Leanne Raven, Crohn’s and Colitis Australia’s CEO, has experienced many of the key issues identified in the RESET2020 study, from the hit to the organisation’s revenues and national volunteer numbers, to the valuable help from the Federal government’s JobKeeper package.
But CCA also had some good timing: 12 months ago, the organisation embarked on a digital transformation program that enabled it to mobilise quickly and ensure that working from home was less disruptive and time-consuming than it could have been for its 12 staff.
The membership base had its own problems when COVID-19 arrived. CCA works with people who have a chronic illness – an inflammatory bowel disease – and many already have reduced immunity. They isolated early but there was anxiety about how susceptible they may be to the virus. Compounding the problem was the shortage of toilet paper in the early days of the lockdown when panic buying stripped supermarket shelves of toilet rolls. Some people whose disease may not be under control can use the toilet 20-30 times a day, so toilet paper is a critical part of their life. There were some who were living alone who couldn’t get out to buy food and groceries. So CCA contacted Woolworths to help provide special deliveries to those with reduced immunity. Toilet paper manufacturer Quilton also got in on the act by running a competition asking people to nominate charities in need of toilet paper. The result was that CCA finished up with 500 donated packs of Quilton toilet paper to distribute.
That generosity did, however, pose another challenge. “As a small charity we’re not a distribution company,’’ Leanne says, “How are we going to get this out to people? Some of these people were in regional and remote locations…we ended up partnering with a distribution company [and] Australia Post helped us. We were able to get a reduced rate and we’ve been sending these out to people all around Australia, and we never thought we’d be doing that.’’
The response from CCA’s constituency has been worth it. “So much good feedback and it really has helped reduce the anxiety and the fear people have been having,’’ Leanne says. Other elements have changed – the face-to-face member support groups went virtual (and now as some states emerge from lockdown, there are groups who are keen to continue digital support), and CCA has increased its communication with its fortnightly newsletter now produced weekly. “We feel like we’re more in touch with our members than we were, which is a good thing because we’ve had to reduce some of our services, and people understand,’’ Leanne explains.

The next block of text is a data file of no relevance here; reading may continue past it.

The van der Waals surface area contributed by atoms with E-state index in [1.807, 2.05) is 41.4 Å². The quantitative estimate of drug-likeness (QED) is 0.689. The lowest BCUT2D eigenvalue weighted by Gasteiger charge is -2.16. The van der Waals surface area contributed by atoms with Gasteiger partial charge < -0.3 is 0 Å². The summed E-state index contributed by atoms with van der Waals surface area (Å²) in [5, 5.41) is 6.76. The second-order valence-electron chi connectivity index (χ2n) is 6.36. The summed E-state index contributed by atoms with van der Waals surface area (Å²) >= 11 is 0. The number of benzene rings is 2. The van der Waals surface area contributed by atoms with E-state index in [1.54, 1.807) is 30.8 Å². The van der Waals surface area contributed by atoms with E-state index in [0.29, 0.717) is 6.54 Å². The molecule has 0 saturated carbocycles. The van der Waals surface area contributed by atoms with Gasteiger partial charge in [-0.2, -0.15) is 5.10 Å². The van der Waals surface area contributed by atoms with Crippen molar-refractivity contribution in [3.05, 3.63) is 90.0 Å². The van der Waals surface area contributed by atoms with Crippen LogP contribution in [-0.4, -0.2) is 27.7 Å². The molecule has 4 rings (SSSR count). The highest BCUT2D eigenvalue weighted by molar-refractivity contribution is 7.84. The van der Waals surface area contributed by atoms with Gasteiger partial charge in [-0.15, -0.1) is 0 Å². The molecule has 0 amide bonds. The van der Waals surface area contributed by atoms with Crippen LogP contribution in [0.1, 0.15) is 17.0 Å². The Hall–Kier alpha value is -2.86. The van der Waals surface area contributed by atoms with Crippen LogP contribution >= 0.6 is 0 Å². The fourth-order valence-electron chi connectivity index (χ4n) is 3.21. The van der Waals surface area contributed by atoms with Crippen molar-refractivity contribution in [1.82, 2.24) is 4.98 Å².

She acknowledges that CCA has the benefit of several on-going Commonwealth government programs that will support the organisation, especially in the tricky first six months of next year. And Leanne is also encouraged by the recent changes to JobKeeper, which will ease some pressure. But there is no doubt that the pandemic has forced a rethink, not just at the start, back in March, but the longer it’s gone on.
“We recognised early that there would be opportunities for the organisation; we recognised that it’s not going to be business as usual so there will be challenges but there will definitely be opportunities that emerge and we don’t want to miss them,’’ Leanne said.
Five months later, and after a stellar demonstration of the CCA community’s generosity that led to an EOFY appeal generating twice its usual amount, CCA is about to go into a strategic review with a clear idea of the challenge ahead: “How can we structure ourselves so that we can deliver in terms of these different channels of communication and service?,’’ Leanne says “And we’re going to have to resource that.’’
Leanne knows that there will still be uncertainties. “I don’t think there’s anyone who wouldn’t feel uncertain about the way things will be,’’ she says. “We’re looking at three-five years here: it’s not going to be back to normal next year.’’